It’s amazing to see how tiny tots socialize with other kids in the sport at Gerhard Told’s ski school in Scheffau. The instructors are friendly, very focused on the kids, and seem to be really excited about reaching a new generation of skiers. They are great at getting kids past the on-slope meltdowns and into the business of learning. They cheer and inspire. They encourage and entertain. Kids become a little more confident and outgoing with every run. Soon, they rip it up with their instructors. “Our overall goal is for little ones to have fun!” repeats Told. “You never want to push a kid into skiing if they don’t want to. It will be the most miserable experience of their lives and they will hate skiing for at least one season—or forever.” Gerhard Told walks away to his converted snowmobile and starts the engine once again. The ‘Dragon’ howls and the kids laugh and shout. Skiing is supposed to be fun, after all.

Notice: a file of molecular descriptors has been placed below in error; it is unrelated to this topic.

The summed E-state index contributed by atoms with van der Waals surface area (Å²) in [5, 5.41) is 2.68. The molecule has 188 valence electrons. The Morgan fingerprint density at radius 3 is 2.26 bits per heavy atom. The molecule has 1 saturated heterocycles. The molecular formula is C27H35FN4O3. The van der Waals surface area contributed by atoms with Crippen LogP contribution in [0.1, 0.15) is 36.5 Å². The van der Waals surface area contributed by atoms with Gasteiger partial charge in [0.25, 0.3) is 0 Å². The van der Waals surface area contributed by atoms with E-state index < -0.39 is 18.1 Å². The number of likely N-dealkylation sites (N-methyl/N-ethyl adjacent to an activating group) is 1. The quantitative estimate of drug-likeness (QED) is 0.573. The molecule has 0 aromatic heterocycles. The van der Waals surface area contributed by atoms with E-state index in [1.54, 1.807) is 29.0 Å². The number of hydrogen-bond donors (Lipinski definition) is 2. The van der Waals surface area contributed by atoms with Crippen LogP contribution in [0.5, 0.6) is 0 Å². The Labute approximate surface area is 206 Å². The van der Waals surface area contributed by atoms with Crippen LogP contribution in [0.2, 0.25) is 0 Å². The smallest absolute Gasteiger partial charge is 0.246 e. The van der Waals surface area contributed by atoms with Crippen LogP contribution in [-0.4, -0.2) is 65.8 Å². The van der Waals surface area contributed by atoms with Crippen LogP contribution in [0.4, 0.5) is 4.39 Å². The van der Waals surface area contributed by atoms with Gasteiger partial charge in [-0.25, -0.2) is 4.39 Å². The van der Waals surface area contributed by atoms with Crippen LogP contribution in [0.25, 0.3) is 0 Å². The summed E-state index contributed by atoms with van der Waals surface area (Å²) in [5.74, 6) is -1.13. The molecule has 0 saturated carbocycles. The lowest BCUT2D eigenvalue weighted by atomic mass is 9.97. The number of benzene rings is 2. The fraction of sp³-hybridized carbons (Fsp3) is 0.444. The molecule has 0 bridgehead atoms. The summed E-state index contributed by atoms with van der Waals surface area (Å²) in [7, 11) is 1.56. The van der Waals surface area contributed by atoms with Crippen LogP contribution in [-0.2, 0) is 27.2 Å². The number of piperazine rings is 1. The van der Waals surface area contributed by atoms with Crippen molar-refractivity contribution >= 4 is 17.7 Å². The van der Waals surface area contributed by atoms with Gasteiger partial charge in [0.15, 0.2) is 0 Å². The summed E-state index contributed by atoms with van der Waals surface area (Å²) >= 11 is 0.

Gerhard Told’s ski school is one of about 20 Tirol Ski Schools that offer “Playground Snow” Programs. Second to none, these programs are geared for preschoolers as young as 3 years old and introduce children to the fundamental moves of skiing through play and fun. Learn more about Tirol’s Ski Schools here.